I spent an interesting couple of hours this morning at the launch event of the Brussels Blogger Study 2010, a report by public affairs company Waggener Edstrom about influence of bloggers in and on the EU. You can download the PDF of the study here (it’s not on their website, but the document is public, so I guess I can link to it). Turns out – to my surprise – that this blog ranks 5th in their study.

Odd then that I heard about the event via other bloggers, and had to invite myself to attend, and that the document itself is still not on the Waggener Edstrom website…

Odder still is the list of bloggers that make it into the Top 10 in their study:

BBC | Gavin Hewitt’s Europe
FT Brussels Blog
The Digger
Fistful of Euros
Jon Worth / Euroblog
Stanley’s Blog
Open Europe Blog
Julien Frisch | Watching Europe
ECJBlog (assume that’s right? It’s not this?)
Neelie Kroes

Some of these are understandable, but what about Charlemagne (ranked 11th) and Nosemonkey (ranked 20th)? And The Digger ranked at number 3? I assume they mean this The Digger (and not this one – what you get if you Google for “The Digger blog”).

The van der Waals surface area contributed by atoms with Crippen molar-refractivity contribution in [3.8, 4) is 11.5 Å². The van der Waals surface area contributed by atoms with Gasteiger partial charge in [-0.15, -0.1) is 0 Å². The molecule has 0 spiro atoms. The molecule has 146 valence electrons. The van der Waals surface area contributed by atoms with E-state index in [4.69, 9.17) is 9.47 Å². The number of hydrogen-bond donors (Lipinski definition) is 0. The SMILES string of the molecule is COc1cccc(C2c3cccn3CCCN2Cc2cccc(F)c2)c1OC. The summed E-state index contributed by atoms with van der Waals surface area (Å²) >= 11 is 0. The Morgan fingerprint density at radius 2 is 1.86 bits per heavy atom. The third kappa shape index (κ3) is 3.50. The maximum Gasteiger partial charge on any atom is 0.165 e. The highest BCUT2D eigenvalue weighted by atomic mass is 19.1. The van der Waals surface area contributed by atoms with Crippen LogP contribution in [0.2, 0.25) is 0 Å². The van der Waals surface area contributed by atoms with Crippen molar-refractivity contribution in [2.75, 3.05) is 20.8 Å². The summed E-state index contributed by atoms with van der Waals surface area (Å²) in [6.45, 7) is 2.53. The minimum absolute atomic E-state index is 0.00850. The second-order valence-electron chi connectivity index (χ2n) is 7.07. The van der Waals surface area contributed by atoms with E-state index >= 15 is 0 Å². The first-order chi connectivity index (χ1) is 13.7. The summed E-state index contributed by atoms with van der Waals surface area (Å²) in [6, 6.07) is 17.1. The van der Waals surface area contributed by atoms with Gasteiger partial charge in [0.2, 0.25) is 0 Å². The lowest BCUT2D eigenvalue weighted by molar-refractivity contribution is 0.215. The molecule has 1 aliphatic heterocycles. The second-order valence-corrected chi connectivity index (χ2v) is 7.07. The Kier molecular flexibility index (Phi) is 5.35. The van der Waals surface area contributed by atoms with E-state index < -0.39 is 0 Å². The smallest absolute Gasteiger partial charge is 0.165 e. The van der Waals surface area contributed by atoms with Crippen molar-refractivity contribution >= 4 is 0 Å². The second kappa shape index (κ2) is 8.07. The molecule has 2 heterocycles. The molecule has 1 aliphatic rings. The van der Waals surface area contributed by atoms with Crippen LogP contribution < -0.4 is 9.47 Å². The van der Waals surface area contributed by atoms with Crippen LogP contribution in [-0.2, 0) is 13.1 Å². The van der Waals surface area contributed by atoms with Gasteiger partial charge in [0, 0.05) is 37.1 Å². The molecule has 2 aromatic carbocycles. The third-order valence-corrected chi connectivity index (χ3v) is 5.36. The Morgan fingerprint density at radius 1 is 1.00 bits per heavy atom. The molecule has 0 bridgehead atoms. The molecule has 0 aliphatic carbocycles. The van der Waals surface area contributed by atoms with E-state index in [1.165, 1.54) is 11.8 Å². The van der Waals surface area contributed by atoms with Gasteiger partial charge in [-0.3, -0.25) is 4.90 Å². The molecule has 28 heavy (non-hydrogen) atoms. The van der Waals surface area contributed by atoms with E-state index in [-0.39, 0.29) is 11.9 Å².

The methodology used to rank the blogs is summed up here:

The latter two criteria strike me as rather biased towards tech in this area that is more often determined by personal relationships.

Anyway, in summary – some food for thought here, and it strikes me this is a traditional Brussels public affairs company just dipping their toe in the blogging waters. The EU-Brussels bubble has some way to go before understanding the impact of blogs it seems.

You can see all the Twitter reaction with the hash tag: #bbs10

(Post now updated with links, content the same as previous draft.)


  1. robert

    What’s it like to be famous? 🙂

  2. Thanks for coming Jon. Glad you enjoyed the event and grateful for your comments. The study is also available on our website here: http://www.waggeneredstrom.eu/influence

    I agree that the ‘EU Brussels bubble’ is just waking up to blogging and the wider implications of digital influence. I am glad we moved the debate forward today and we are really looking forward to see how it evolves.

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